ב וַיָּבוֹא עַד לִפְנֵי שַׁעַר–הַמֶּלֶךְ כִּי אֵין לָבוֹא אֶל–שַׁעַר הַמֶּלֶךְ בִּלְבוּשׁ שָׂק
2. And he went until before the gate of the king because one could not go to the gate of the king wearing sackcloth.
- The Vilna Gaon suggests that Mordechai went to the palace because he simply did not know that he would be barred from it.
- The Malbim adds that Mordechai wanted to inform the king of the goings-on, not knowing that the king did not know that the Jews were targeted for genocide.
- R’ Zalman Sorotskin in Mayleetz Yosher notes that Mordechai knew that he could change his clothing to discuss his issue with the king, and then change back into his sackcloth. The reason Mordechai chooses to act otherwise is because he actually felt a sense of mourning for the state of the Jewish people. Changing clothes would also show the Jewish people a lack of concern for their predicament.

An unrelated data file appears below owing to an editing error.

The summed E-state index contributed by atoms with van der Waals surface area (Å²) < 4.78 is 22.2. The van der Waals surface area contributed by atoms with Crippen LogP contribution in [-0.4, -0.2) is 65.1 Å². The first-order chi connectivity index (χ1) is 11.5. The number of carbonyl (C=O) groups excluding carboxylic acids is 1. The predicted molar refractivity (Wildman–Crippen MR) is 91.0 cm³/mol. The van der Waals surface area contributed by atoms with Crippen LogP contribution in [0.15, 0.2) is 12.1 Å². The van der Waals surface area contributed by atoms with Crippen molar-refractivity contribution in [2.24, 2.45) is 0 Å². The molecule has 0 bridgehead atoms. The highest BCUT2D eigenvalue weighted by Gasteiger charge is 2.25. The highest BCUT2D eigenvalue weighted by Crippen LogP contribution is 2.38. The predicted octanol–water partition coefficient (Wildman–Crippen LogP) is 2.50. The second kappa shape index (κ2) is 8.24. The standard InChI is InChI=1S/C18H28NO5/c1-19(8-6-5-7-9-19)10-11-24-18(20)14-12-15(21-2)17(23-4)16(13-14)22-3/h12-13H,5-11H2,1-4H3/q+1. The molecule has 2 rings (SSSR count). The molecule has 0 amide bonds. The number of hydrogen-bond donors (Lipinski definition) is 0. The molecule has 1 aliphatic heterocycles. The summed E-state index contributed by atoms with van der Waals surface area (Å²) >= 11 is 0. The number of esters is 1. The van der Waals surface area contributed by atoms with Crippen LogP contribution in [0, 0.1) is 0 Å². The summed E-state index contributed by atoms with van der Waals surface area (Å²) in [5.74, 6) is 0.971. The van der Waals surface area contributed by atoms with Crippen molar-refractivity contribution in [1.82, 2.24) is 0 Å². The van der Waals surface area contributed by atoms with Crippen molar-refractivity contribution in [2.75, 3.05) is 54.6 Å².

- R’ Eliezer Ashkenazi clarifies that Mordechai’s actions were a part of prayer. Prayer being the Jews’ strongest weapon, Mordechai knew he had to pray before performing any other activity, and therefore the removal of the sackcloth would have been considered tantamount to ceasing prayer.
- Basing itself on a verse in Tehillim (85:14), the Talmud (Brachos 14a) teaches that we are not allowed to fulfill our own daily needs before performing our duties to H-Shem. This is also brought down in Halacha (Shulchan Aruch Orach Chaim 89:3, Mishnah Berurah ibid., sub-paragraph 17). Even our forefather, Yaakov, in preparing for his meeting with Eisav prayed before doing anything else (Bireishis 32:10-13).